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Kayleigh’s story: Speaking out to help other younger people with type 2 diabetes

Kayleigh Steel


“I want other younger people to get info on type 2 diabetes at the right time, and actual practical support and advice.”

Kayleigh was diagnosed with prediabetes at 19, then type 2 diabetes aged 23. She has struggled with her mental health, but is now speaking out about her experiences to help other young people learn about type 2 diabetes and to break the stigma surrounding diagnoses in younger people. 


Diagnosed with prediabetes

When I was aged 19 my doctor informed me that I had prediabetes. I went on to lose four stone, and my doctor later told me that my blood sugar levels had returned to a healthy range. But my life changed when I moved to Bournemouth for university. I was working night shifts which altered my routine, and I was struggling with my mental health which led me to being signed off work. 

Soon afterwards my blood sugar levels returned to the prediabetic range. It was around this time that I moved GP surgeries too, which was hard because I felt like I was receiving mixed messages from doctors on the best ways to manage my health.  

I moved home once I’d finished university and I had a few life situations that were a detriment to my mental health. I was putting on weight through secret over-eating and feeling very low, while working shifts, and it felt like a constant juggle with so much going on.

Diagnosed with type 2

I was diagnosed with type 2 diabetes the day before my 23rd birthday. I had asked for a vitamin D tested, although I hadn’t known at the time that I was being tested for type 2, but because of my medical history my healthcare team tested my HbA1c and then informed me.  

I would’ve appreciated more of a conversation about having this test for type 2 diabetes, and to this day, I’ve never seen or spoken to a GP about my diabetes. I did speak to a nurse, and her suggestion for managing type 2 diabetes was simply “watch what you eat”. 

My medical team has records from when I was 14 when I first started struggling with mental health - and first being prescribed anti-depressants at 16 - but they didn’t join the dots or give me the mental health support I really needed to help me with adjusting to life with type 2 diabetes.  

Life with diabetes

Stigma and misconceptions

In early 2020 I was offered a place on DESMOND, a diabetes education course, but then we went into lockdown. There was an online option for DESMOND, but I didn’t feel like that was what I needed at the time.  

One year later, I returned to my nurse for a check-up, who told me, “You’re very young to have type 2 diabetes.” And that’s pretty much what every healthcare provider has told me. I’ve had other people assume that I have type 1 diabetes because of my age, and I’ve been asked, “Did you eat a lot of chocolate?” when I’ve felt the courage to share my diagnosis.  

When I had prediabetes, I was aware that my nan had it, but I too bought into the misconception that it was an older person’s condition. I have since learned that four generations of my family had received diagnoses of type 2 diabetes.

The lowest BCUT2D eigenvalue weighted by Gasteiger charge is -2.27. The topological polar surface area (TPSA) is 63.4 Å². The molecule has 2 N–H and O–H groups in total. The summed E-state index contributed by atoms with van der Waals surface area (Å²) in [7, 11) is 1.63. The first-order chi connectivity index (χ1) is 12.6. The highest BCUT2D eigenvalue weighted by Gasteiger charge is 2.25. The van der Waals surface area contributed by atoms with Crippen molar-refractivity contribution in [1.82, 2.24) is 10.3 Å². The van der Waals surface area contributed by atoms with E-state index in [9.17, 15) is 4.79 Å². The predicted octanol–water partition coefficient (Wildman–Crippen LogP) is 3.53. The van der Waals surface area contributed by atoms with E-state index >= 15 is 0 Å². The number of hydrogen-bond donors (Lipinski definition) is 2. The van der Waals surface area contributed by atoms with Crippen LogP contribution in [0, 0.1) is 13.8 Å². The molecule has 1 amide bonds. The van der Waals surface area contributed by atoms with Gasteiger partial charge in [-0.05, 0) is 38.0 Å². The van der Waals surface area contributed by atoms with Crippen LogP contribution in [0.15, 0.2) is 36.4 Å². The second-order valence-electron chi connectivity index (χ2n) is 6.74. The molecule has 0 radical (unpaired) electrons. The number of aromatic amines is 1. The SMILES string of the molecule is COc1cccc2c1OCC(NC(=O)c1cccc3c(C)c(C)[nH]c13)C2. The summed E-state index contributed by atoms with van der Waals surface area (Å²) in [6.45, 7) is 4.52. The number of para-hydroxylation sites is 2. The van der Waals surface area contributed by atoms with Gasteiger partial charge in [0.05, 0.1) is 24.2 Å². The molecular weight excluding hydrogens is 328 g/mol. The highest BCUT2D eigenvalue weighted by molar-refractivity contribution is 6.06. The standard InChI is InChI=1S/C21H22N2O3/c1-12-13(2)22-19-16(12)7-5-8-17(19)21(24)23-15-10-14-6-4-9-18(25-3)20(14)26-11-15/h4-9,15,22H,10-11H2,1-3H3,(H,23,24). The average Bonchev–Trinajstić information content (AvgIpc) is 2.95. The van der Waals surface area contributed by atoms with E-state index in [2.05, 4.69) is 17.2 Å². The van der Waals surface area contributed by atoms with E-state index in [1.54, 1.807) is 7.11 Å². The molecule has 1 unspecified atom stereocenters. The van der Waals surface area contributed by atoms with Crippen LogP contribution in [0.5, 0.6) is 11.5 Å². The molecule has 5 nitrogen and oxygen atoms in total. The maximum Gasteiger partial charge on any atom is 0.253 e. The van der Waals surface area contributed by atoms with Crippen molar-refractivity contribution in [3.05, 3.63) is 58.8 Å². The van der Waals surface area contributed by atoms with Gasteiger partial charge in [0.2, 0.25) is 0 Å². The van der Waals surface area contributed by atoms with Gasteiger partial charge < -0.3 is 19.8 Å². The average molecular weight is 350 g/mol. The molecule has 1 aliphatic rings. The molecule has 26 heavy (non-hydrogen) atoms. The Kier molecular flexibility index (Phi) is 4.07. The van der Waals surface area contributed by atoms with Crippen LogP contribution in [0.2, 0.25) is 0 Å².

I’ve mostly self-managed living with type 2 diabetes. I was told I would not be given a free blood glucose monitor and NHS prescription for test strips, so bought one. However, I can’t afford to use strips that often, so I ran out quickly in the early days of using it.  

I’m on the smallest dose of metformin, I’ve tried different types of antidepressants and have tried different types of therapy, including CBT and talking therapies.  

After all of this self-management and through the information I had gathered from the Diabetes UK website, I decided to ask my healthcare team for help to attempt the Newcastle Diet but it wasn’t offered in my area and I wasn’t given access to a dietitian for support. I tried the diet on my own and it worked for a couple of months until my mental health once again took a downwards turn and I continued with my previous unhealthy eating habits.  

Eventually, at my annual diabetes check up in January this year, I had a breakdown about my weight and my struggles with binge eating. I was referred to a social prescriber, who offered me vouchers to Slimming World, which although helps with the weight loss doesn’t help with my bad relationship with food. I also discussed another course of CBT therapy but with working full-time, studying for a masters, planning a wedding and just generally living, the local mental health team didn’t feel like I had the time to commit to therapy at this stage.  

Diabetes UK and me

Speaking out

I don’t like talking about myself, and it’s only in the past year that I’ve been more open. I’ve now started talking to my family about diabetes and mental health, and I volunteer with Diabetes UK – I don’t want other younger people with type 2 diabetes to feel like they can’t talk about it.  

In April 2023 I went to Parliament to talk about my mental health experiences, and I appeared on ‘Diabetes Discussions – a Diabetes UK Podcast’ as a guest on Episode 4: Mental Wellbeing. I feel passionately that young people with type 2 need greater mental health support, and that we need to break the stigma that exists around age and type 2.  

I think if I’d have got help with my mental health at 19, it would’ve positively impacted my eating patterns. Moreover, I likely would’ve exercised more, and I probably wouldn’t have got into so much debt at uni. 

I want other younger people to get info on type 2 diabetes at the right time, and actual practical support and advice. 

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